Senators continued debate Wednesday on a bill to expand Medicaid eligibility to some low-income adults under a provision of the federal Affordable Care Act, commonly known as Obamacar.
LB 577, introduced by Sen. Kathy Campbell of Lincoln, would add adults ages 19-65 whose incomes are at or below 138 percent of the federal poverty line -- about $15,000 a year for an individual -- to the list of groups eligible to receive Medicaid benefits.
An estimated 54,000 more Nebraskans would become for Medicaid.
Under the Affordable Care Act, the federal government would pay the full cost of the expansion for three years, until 2016. After that time, the federal share of the cost would gradually decrease to 90 percent by 2020, where it would remain.
Lawmakers passed an amendment to the bill Tuesday (AM1 028) that would allow the Legislature to affirm, amend or repeal the Medicaid expansion should the federal assistance ever drop below 90 percent of the program’s cost.
Sen. Galen Hadley of Kearney introduced an amendment Wednesday that would see the Medicaid expansion expire after three years, at which time the Legislature would have to vote to renew the law.
Hadley chose three years because it is the same time period when the federal government will pay the full cost of the expansion.
He said it would provide the state a window of opportunity to see if the expansion is effective before committing state funds to finance it.
“It gives us the chance to study what we should do with this problem,” he said.
Several senators expressed support for Hadley’s amendment, calling it a legislative compromise.
But Sen. Tom Carlson of Holdrege said potentially taking away Medicaid for thousands of Nebraskans after three years was something none of the senators would be able to do.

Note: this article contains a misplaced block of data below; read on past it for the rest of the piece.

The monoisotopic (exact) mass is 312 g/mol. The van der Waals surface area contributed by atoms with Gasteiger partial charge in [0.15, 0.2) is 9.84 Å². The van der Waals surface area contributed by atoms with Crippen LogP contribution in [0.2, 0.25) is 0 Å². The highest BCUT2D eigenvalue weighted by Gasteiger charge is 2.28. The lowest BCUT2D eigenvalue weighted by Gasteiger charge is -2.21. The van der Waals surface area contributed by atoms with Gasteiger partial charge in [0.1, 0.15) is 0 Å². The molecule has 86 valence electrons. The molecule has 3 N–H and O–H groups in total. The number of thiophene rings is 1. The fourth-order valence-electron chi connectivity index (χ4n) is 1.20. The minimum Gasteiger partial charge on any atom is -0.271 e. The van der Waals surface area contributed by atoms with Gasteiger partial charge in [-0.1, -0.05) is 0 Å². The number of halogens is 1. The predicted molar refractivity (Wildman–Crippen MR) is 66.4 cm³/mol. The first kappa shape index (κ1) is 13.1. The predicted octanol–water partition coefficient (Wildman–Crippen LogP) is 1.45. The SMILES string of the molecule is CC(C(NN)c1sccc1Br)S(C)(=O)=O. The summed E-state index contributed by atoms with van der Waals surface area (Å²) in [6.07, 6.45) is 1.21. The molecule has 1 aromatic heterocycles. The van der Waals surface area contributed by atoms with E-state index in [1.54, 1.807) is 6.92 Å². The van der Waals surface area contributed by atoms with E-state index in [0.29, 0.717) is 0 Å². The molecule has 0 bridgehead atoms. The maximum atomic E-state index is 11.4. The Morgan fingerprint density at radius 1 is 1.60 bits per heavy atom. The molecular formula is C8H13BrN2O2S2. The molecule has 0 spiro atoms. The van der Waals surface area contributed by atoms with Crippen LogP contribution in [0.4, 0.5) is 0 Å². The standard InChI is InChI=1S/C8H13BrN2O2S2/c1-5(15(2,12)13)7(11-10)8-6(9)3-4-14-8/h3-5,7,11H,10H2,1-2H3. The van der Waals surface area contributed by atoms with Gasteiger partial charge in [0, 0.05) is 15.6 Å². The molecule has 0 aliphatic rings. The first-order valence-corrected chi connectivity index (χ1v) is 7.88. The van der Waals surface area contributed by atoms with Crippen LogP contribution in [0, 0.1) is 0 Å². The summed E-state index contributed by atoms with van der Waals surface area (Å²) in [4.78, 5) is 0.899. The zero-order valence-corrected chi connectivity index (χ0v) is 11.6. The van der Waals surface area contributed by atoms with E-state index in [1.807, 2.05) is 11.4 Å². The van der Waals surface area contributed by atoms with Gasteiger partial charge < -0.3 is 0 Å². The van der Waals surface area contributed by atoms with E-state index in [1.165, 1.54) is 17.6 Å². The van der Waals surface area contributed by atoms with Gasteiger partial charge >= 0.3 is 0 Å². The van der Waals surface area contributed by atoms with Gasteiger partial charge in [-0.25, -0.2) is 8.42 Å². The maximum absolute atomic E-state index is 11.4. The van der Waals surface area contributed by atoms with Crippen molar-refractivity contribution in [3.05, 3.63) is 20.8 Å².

“After covering 54,000 to 94,000 people for three years who aren’t covered now, you will not make the decision to take that coverage away. It will not happen,” Carlson said.
Sen. Bill Avery of Lincoln said he is now convinced that Nebraska “cannot afford not to do this.”
Avery cited a number of taxes and fees under the Affordable Care Act -- including a tax on drug importers and high-end insurance plans -- that will take effect in 2014 regardless of whether the state expands Medicaid.
Avery said those taxes would result in a revenue loss for Nebraska residents of about $253 million over 10 years. Meanwhile, he added, federal funds from the expanded Medicaid program would return $2.3 billion to Nebraska’s economy over that same 10-year period.
With Wednesday’s discussion heavily focused on numbers, Campbell urged senators to also focus on the human element of Medicaid expansion.
“We have to remember that behind all those numbers are people,” Campbell said.
She said that during the Keystone XL Pipeline special legislative session in 2011, her husband had health problems that resulted in a $100,000 medical bill because of problems that escalated after a “simple fall,” she said.
“We had insurance, we had a higher deductible, so we were able to deal with that,” she said. “But if you are zero to 138 percent of poverty, could you have paid a $100,000 bill?”
Some senators continued to oppose the bill despite the proposed three-year expiration date.
“Consider the people that would enter the program and then be dropped from the program,” said Sen. Lydia Brasch of Bancroft.
Brasch also questioned whether states have the ability to leave the program once they’ve opted into it.
Brasch said that the expiration date, also called a sunset date, meant that lawmakers were expecting trouble.
“When that’s the case, we should avoid trouble,” she said.